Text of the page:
Bookmark   August 14, 2012 at 8:55PM
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milehighgirl(CO USDA 5B/Sunset 2B)

harvestman,

I wondered about the Garnet Beauty too. It ripened before the PF-17, which doesn't add up either. Maybe I have the two labels switched.

I actually have been feeling guilty because I haven't watered my peaches for several weeks. I'm watering right now though.

On another note, how far apart do you thin your peaches, and what do you do with twins? This is the first year I am having a full crop and it's really hard to thin, but I can see it is absolutely necessary.

Do you wait till after the harvest before you do summer pruning?

Thanks again!

    Bookmark   August 14, 2012 at 10:17PM
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milehighgirl(CO USDA 5B/Sunset 2B)

Oops, I didn't think the last posted went through.

    Bookmark   August 14, 2012 at 10:20PM
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alan haigh

Olpea, you thin more than commercial guidelines I've read as well. You go for the big peaches- customers must flock you your stand!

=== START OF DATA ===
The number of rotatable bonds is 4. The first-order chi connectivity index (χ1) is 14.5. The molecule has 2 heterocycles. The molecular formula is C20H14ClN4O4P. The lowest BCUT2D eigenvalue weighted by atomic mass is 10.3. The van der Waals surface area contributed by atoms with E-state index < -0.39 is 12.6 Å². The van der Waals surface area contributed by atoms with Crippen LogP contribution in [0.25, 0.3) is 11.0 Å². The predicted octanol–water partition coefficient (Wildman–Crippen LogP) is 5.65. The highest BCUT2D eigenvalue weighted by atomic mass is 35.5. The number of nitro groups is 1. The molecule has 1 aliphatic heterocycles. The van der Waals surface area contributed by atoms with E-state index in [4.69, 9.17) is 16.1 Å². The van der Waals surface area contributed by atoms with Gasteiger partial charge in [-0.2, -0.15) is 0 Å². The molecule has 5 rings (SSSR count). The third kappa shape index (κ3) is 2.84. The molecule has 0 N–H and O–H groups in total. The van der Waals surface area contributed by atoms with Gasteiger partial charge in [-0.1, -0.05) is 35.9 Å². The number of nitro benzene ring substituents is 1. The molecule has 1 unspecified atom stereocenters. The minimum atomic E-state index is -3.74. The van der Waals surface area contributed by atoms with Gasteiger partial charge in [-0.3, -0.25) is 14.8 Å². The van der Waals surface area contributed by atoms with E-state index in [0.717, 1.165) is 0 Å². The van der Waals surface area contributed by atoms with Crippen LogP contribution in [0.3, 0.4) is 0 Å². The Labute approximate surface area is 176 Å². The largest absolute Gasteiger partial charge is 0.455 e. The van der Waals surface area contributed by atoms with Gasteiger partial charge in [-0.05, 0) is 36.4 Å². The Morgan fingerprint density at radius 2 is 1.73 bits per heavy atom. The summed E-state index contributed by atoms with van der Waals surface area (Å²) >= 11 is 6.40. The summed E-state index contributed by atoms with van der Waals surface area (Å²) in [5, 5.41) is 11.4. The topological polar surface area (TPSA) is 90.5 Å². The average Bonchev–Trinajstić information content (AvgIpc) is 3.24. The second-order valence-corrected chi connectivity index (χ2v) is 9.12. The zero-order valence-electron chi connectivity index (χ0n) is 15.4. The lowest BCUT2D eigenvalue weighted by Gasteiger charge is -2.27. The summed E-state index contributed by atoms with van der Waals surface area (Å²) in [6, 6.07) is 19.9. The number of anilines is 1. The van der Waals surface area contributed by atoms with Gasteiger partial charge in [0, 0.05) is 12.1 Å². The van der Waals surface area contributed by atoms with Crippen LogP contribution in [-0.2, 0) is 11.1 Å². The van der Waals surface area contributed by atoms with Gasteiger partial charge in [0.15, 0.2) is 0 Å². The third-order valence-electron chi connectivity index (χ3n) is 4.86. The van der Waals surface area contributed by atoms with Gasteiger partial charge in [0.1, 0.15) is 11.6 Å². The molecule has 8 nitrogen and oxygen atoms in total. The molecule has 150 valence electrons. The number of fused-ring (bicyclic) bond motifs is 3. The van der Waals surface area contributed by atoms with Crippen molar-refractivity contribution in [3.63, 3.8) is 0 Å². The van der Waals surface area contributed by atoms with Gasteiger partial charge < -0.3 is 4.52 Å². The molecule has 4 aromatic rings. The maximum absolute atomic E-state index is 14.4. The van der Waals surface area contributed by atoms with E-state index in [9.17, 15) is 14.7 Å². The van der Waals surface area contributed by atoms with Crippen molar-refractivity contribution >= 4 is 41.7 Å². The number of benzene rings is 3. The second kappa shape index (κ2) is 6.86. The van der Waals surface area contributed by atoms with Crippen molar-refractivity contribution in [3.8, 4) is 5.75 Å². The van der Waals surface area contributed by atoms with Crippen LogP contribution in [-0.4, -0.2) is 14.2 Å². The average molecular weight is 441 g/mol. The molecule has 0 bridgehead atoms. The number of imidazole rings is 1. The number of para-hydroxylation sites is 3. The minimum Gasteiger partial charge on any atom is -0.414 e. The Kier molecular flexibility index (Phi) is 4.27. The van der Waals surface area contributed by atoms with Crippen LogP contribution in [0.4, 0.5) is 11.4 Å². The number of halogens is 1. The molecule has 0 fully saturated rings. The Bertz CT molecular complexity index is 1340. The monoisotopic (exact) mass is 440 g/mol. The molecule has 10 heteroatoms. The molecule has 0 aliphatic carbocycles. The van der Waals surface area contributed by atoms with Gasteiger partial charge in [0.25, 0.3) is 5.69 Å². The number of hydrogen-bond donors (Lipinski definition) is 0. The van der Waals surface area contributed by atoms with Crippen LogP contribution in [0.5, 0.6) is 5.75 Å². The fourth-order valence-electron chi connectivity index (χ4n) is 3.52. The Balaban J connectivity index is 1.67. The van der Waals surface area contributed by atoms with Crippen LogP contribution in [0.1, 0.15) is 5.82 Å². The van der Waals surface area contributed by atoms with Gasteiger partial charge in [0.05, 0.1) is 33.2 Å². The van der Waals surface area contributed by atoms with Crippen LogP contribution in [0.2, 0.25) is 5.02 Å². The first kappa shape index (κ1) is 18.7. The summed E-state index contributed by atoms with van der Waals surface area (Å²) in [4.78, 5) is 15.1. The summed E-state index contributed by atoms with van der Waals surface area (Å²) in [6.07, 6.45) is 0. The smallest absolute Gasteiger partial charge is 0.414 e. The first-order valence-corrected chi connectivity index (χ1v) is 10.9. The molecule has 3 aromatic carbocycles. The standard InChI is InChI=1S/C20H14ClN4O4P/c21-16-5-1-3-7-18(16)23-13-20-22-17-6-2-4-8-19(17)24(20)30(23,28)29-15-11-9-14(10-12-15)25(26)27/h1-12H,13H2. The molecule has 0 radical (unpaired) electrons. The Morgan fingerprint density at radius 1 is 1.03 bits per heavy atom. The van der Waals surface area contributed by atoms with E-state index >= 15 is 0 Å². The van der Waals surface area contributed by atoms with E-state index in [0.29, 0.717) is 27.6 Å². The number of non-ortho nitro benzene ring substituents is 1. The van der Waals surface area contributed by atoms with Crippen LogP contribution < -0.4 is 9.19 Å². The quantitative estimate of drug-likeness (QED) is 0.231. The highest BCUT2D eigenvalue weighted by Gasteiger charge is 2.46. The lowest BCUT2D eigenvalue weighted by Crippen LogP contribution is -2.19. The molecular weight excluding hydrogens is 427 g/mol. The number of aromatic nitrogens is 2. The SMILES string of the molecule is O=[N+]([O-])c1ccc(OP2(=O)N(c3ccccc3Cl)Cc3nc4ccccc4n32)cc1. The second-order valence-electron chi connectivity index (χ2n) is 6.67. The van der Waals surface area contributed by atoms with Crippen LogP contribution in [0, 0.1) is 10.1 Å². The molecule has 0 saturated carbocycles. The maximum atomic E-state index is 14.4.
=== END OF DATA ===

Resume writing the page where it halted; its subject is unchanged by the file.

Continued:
Bookmark   August 15, 2012 at 5:25AM
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olpea(zone 6 KS)

Hman,

You're right, I do thin more than commercial guidelines.

I think perhaps the difference may be related to vigor. A lot of my shoots are 3' long as the norm (although not this season with the drought). Someone with just 18" of shoot extension would leave two fruit on that shoot (by commercial guidelines). However with my shoots being much longer, I'd leave five fruit on a 3' shoot (by commercial guidelines). Multiplied by lots of shoots, it becomes too much weight for the tree to bear. So I have to thin a bit more aggressively to compensate for the increased vigor, I think.

I believe it's also a little windier here so that it takes less weight to break branches than in most parts of the county. I noticed I had a large broken branch yesterday on one of the trees, but I've been catching a lot of possums lately, so it could have been a possum that broke it down.